Columbia Pictures // 1979 // 119 Minutes // Rated R
Reviewed by Judge Clark Douglas // March 10th, 2008
Sometimes right things go terribly wrong.
"I Pledge Allegiance to the Flag of the United States of America, and to the republic, for which it stands, one nation, under God, indivisible, with liberty and justice for all."
As you might have guessed from this film's title, ...And Justice for All is an in-depth examination of what the final four words of the pledge of allegiance really mean.
Arthur (Al Pacino, The Godfather) is the kind of lawyer you would want to represent you. He is a good man, he is honest, he is intelligent, and he knows how to win. He cares about all of his clients, from the rich businessmen to the homeless guys nobody seems to know. Arthur has been a lawyer for 12 years, and he's starting to get really skeptical about the system. Defending his clients is becoming an increasingly frustrating business. The guilty ones always seem to have strong cases in their defense, and the innocent ones become the toughest to defend. It doesn't help that a local judge (John Forsythe, Topaz) has a particular dislike for Arthur and doesn't offer him any breathing room whatsoever when it comes to the legal technicalities of a court case.
You can imagine Arthur's surprise when that very same judge is arrested on charges of rape and assault. Arthur is surprised even further when the judge asks Arthur to serve as his lawyer. Initially, Arthur refuses to take on the case out of sheer spite, not wanting to aid the man who has plagued him so frequently. However, when another judge (Jack Warden, The Verdict) steps in and informs Arthur that he could be disbarred if he doesn't accept the case, Arthur quickly changes his mind. He begins to prepare a case, and then comes across a troubling question: if his client is guilty, what is he going to do?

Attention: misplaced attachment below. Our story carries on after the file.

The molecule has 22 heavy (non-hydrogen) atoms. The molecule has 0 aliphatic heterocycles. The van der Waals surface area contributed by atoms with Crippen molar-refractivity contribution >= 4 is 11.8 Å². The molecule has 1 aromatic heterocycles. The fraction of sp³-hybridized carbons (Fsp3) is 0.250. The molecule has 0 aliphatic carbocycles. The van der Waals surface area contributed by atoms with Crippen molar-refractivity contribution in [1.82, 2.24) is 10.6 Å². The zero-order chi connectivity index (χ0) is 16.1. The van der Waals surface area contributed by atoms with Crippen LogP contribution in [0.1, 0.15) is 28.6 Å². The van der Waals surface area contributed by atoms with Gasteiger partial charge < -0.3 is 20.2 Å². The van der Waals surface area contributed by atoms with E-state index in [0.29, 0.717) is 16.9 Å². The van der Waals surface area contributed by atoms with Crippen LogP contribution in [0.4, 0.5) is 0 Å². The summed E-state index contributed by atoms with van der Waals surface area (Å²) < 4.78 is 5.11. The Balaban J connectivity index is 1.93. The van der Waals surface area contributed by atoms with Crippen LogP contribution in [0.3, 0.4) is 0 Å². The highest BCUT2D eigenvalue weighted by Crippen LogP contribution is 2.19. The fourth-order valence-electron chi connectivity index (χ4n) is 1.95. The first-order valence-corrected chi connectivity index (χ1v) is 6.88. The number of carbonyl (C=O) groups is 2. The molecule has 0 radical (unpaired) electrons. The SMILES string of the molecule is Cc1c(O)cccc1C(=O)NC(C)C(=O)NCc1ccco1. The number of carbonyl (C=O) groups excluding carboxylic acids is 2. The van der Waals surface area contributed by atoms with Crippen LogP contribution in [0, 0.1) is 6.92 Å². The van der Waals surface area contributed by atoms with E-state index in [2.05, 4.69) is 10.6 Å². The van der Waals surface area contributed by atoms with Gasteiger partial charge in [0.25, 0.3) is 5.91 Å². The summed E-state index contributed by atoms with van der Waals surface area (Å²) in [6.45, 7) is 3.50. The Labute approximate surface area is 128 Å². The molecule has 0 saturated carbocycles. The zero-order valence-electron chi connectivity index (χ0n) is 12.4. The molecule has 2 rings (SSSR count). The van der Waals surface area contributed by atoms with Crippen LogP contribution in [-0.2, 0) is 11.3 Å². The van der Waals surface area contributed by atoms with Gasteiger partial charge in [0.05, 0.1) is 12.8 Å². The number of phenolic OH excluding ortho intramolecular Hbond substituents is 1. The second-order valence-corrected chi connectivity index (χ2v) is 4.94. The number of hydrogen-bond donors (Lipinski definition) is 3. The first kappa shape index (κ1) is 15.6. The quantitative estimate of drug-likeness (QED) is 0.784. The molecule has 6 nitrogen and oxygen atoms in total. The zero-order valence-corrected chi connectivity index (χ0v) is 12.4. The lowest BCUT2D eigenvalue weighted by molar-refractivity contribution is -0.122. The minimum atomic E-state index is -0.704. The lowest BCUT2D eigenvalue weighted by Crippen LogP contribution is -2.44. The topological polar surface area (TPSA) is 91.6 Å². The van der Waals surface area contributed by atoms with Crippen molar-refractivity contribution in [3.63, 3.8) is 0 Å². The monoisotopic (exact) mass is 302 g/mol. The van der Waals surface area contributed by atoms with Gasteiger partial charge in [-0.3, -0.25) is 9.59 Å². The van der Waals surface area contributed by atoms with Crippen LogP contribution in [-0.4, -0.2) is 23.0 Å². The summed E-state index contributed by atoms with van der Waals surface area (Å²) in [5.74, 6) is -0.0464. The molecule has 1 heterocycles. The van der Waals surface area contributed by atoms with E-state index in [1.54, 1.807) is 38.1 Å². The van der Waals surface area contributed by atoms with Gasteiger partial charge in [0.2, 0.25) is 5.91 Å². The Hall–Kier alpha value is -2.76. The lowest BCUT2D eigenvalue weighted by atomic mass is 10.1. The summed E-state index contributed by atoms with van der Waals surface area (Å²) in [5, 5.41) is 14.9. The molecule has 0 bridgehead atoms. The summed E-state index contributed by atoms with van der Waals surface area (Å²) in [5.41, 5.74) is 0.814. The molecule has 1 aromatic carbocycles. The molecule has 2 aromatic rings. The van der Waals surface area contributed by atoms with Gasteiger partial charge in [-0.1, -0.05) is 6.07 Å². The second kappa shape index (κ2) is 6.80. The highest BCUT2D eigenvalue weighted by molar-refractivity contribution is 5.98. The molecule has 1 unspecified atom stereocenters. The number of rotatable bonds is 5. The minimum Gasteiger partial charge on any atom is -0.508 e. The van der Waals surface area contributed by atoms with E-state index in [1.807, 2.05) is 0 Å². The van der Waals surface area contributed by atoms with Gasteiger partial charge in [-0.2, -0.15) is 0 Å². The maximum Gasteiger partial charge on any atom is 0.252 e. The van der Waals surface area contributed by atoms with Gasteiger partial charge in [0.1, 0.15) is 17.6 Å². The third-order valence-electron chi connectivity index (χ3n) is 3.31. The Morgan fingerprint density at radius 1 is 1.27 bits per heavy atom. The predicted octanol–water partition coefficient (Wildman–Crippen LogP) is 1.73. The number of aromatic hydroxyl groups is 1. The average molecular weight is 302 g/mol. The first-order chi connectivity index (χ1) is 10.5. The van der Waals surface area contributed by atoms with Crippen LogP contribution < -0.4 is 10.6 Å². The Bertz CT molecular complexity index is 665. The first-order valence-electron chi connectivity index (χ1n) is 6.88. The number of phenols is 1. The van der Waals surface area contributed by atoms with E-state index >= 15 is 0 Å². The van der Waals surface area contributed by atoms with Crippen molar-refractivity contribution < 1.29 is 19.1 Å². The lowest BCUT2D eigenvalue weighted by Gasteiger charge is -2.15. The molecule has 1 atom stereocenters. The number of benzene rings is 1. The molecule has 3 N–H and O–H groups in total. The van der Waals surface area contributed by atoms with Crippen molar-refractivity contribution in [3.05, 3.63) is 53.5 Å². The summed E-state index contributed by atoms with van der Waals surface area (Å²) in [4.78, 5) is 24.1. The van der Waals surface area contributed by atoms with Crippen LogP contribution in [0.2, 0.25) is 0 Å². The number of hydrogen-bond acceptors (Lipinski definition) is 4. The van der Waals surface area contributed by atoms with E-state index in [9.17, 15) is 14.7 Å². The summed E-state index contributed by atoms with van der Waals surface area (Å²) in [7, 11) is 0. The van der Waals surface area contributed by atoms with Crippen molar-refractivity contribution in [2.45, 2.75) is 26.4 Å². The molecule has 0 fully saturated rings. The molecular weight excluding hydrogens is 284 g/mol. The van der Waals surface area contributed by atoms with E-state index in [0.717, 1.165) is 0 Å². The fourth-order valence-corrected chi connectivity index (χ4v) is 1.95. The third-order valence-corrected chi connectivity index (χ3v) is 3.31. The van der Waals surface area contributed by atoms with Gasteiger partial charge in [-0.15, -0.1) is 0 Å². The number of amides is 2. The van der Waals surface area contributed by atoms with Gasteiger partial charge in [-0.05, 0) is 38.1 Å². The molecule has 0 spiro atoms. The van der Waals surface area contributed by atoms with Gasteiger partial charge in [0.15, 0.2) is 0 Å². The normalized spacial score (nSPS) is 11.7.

When ...And Justice for All was released in 1979, the reviews were generally positive but contained a lot of decidedly mixed feelings about certain elements in the film. The movie has a very strange tone. In fact, it has several strange tones. There are elements of serious drama, subtle tension, broad comedy, and everything in-between. Each plotline (and there are many) generates a unique set of feelings, and one can certainly understand why some might feel a little put-off by this. In fact, the film was co-written by Barry Levinson, who has made some similarly disjointed films that just didn't work at all (see Man of the Year for a recent example). Somehow, under the direction of Norman Jewison (The Thomas Crown Affair) and with the aid of Pacino's acting, the film holds up as a very strong condemnation of the legal system.
Though Dave Grusin's enjoyably cheesy funk/disco score and a few of the bad hairdos date the film somewhat, ...And Justice for All is a film that still seems relevant and timely today. I imagine that ever since the idea of a legal system was conceived, it has been full of significant flaws and a great deal of injustice. The legal problems of 1979 are very similar to the legal problems of 2008, and I imagine that they will be very similar to the legal problems of 2050. This is an angry film that frequently laughs to keep from exploding into a violent rage (which it also does from time to time). How can any good person working in the legal system face these problems and not feel a little bit hopeless at times?